How to Stop Age Discrimination in the Medical Radiologic Technology program at Red Robber College- Winnipeg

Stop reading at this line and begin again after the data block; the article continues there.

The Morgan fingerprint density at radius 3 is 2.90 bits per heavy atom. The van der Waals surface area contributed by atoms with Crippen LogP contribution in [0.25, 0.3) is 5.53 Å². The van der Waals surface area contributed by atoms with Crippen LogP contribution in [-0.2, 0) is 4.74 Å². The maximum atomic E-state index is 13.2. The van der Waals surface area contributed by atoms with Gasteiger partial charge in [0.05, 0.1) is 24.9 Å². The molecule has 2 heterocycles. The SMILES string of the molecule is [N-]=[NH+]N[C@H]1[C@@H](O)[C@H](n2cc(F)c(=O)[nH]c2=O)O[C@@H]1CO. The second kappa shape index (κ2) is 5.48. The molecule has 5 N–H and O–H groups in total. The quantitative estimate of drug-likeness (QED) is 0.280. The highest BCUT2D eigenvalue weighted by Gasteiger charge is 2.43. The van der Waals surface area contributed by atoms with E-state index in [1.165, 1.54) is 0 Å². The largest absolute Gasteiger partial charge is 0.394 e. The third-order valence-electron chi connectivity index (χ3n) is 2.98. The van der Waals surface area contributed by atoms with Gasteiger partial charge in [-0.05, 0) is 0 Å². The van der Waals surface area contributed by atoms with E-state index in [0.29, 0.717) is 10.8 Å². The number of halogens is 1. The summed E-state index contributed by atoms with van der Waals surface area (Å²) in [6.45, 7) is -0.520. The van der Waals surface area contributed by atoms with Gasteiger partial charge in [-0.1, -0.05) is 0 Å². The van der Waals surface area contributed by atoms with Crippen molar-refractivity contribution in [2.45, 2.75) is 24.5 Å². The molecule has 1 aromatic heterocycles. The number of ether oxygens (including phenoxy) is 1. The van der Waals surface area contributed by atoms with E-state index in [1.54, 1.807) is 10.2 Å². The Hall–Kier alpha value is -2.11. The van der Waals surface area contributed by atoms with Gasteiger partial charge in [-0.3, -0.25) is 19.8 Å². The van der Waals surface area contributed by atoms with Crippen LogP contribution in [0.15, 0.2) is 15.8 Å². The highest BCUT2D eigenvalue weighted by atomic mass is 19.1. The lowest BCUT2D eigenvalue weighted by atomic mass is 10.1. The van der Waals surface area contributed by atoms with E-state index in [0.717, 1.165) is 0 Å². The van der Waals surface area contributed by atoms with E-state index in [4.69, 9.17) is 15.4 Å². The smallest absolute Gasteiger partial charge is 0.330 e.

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RRC studentPeople who never think of making racist or sexist comments at work don’t think twice about making fun of older adults. Yet, this ageism often leads to age discrimination, which is against the law. Age discrimination, treating someone less favorably because of his or her age, is on the rise. Since 2007, age discrimination complaints have risen 17%, yet experts believe this number is still too low. Many victims of age discrimination can’t prove it. A MRT student who says being older student in college, anxiety and depression made it difficult for her to concentrate has sued a college after failing a required course.She claims her college teacher didn’t do enough to help her pass a class on adult health patterns. She said the most of teacher gave her a distraction-free environment and extra time for her final exam when she took the class a second time but didn’t respond to her condition as promised, creating even more stress.She says the lack of help caused her to break down crying. She says the college gave another disabled student better accommodations and that her treatment violated a federal disability discrimination law.She entered the college program  and struggled toward a study in MRT because of her conditions, the lawsuit says, and experienced great anxiety from social and academic challenges and family medical issues. After failing the one practice subject,she says the college forced her to stop the classes amd leave the college for ever. Many just don’t know how to spot age discrimination. Steps: 1 Know what laws state about discriminating against older adults. •The Age Discrimination Act of 1975 makes it illegal to discriminate according to age in activities and programs that receive federal financial assistance. For example, a housing program receiving federal funding can’t refuse someone who’s “too old.” •Age discrimination has been an ongoing problem in the workplace, even though the 1967 Age Discrimination in Employment Act (ADEA) prohibits discriminating against people 40 years of age and older in the workplace. Other countries may have similar acts. •In 1998, age discrimination became illegal in Title I program. 2 Have you ever seen a job announcement seeking a “recent college graduate?” With the majority of recent college graduates under 40, this example of age discrimination might really be saying “old people need not apply.” 3 Listen carefully to the language used by job recruiters. Recruiting new employees in a way that excludes others is ageism. 4 Recognize discrimination against older adults when employers refuse to give application to a people of “a certain age.” •Likewise, asking people to take a test that is not applicable to the job may be another way of discouraging older adults from applying for a job. 5 Ask for a job referral when you’re qualified. An employer or employment agency that refuses to refer older adults is breaking the law. •Another example of age discrimination is an employer that refuses to give a job reference or makes comments like “he’s a good worker for his age.” 6 Refuse to be the first one laid off because you’re close to retirement. Employers cannot uniformly select the oldest workers to fire. 7 Expect the same pay and benefits as other employees who perform a similar job. •The only time an employer can reduce the benefits of an older worker is if it’s benefits are the same cost as for a younger worker. 8 Enter training and apprenticeship programs that are the same as offered to people of all ages. 9 Document all types of age-related harassment. Adult diapers left on an employee’s desk isn’t a job, it’s ageist harassment. •Harassment can be anything offensive, including derogatory comments. 10 Determine appropriateness for job qualifications and inquiries without reference to age. •A photograph should only be requested for identification purposes after the acceptance of a job offer.

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